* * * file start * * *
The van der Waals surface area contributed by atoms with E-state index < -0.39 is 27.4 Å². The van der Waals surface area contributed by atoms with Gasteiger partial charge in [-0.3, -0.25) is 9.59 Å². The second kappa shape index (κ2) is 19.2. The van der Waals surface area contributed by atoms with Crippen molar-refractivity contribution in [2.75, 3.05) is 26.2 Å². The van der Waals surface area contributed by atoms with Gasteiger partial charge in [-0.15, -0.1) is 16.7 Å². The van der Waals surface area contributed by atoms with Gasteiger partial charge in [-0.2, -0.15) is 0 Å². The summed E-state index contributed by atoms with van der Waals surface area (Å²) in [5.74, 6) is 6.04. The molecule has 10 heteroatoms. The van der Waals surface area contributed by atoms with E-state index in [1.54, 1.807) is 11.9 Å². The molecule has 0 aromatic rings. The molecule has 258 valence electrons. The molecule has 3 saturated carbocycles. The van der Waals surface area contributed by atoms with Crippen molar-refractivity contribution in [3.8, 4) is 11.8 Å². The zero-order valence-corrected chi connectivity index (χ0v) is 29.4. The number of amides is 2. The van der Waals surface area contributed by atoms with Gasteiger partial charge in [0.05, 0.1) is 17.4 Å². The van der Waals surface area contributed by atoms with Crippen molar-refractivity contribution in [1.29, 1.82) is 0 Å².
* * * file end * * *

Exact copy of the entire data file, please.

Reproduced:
The van der Waals surface area contributed by atoms with E-state index < -0.39 is 27.4 Å². The van der Waals surface area contributed by atoms with Gasteiger partial charge in [-0.3, -0.25) is 9.59 Å². The second kappa shape index (κ2) is 19.2. The van der Waals surface area contributed by atoms with Crippen molar-refractivity contribution in [2.75, 3.05) is 26.2 Å². The van der Waals surface area contributed by atoms with Gasteiger partial charge in [-0.15, -0.1) is 16.7 Å². The van der Waals surface area contributed by atoms with Gasteiger partial charge in [-0.2, -0.15) is 0 Å². The summed E-state index contributed by atoms with van der Waals surface area (Å²) in [5.74, 6) is 6.04. The molecule has 10 heteroatoms. The van der Waals surface area contributed by atoms with E-state index in [1.54, 1.807) is 11.9 Å². The molecule has 0 aromatic rings. The molecule has 258 valence electrons. The molecule has 3 saturated carbocycles. The van der Waals surface area contributed by atoms with Crippen molar-refractivity contribution in [3.8, 4) is 11.8 Å². The zero-order valence-corrected chi connectivity index (χ0v) is 29.4. The number of amides is 2. The van der Waals surface area contributed by atoms with Gasteiger partial charge in [0.05, 0.1) is 17.4 Å². The van der Waals surface area contributed by atoms with Crippen molar-refractivity contribution in [1.29, 1.82) is 0 Å².